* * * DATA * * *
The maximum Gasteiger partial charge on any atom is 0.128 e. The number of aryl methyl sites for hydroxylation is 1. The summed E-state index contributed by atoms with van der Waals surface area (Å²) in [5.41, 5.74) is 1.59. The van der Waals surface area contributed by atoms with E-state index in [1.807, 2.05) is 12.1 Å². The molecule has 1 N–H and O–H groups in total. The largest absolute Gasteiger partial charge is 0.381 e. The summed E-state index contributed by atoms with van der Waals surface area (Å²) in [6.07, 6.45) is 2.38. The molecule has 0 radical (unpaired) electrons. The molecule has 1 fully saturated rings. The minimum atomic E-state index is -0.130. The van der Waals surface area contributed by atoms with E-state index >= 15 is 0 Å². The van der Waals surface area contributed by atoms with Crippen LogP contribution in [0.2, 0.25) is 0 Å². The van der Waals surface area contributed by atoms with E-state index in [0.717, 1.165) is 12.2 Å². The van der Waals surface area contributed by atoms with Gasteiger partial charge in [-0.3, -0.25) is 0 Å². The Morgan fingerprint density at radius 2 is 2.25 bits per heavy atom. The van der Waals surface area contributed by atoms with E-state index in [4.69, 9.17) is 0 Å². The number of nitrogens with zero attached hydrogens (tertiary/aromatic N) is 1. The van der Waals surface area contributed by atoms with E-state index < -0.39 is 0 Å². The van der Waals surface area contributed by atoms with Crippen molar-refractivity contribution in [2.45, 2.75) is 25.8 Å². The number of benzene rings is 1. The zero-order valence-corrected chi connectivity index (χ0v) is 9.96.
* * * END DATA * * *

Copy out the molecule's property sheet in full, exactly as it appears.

The maximum Gasteiger partial charge on any atom is 0.128 e. The number of aryl methyl sites for hydroxylation is 1. The summed E-state index contributed by atoms with van der Waals surface area (Å²) in [5.41, 5.74) is 1.59. The van der Waals surface area contributed by atoms with E-state index in [1.807, 2.05) is 12.1 Å². The molecule has 1 N–H and O–H groups in total. The largest absolute Gasteiger partial charge is 0.381 e. The summed E-state index contributed by atoms with van der Waals surface area (Å²) in [6.07, 6.45) is 2.38. The molecule has 0 radical (unpaired) electrons. The molecule has 1 fully saturated rings. The minimum atomic E-state index is -0.130. The van der Waals surface area contributed by atoms with E-state index >= 15 is 0 Å². The van der Waals surface area contributed by atoms with Crippen LogP contribution in [0.2, 0.25) is 0 Å². The van der Waals surface area contributed by atoms with E-state index in [0.717, 1.165) is 12.2 Å². The van der Waals surface area contributed by atoms with Gasteiger partial charge in [-0.3, -0.25) is 0 Å². The Morgan fingerprint density at radius 2 is 2.25 bits per heavy atom. The van der Waals surface area contributed by atoms with E-state index in [4.69, 9.17) is 0 Å². The number of nitrogens with zero attached hydrogens (tertiary/aromatic N) is 1. The van der Waals surface area contributed by atoms with E-state index < -0.39 is 0 Å². The van der Waals surface area contributed by atoms with Crippen molar-refractivity contribution in [2.45, 2.75) is 25.8 Å². The number of benzene rings is 1. The zero-order valence-corrected chi connectivity index (χ0v) is 9.96.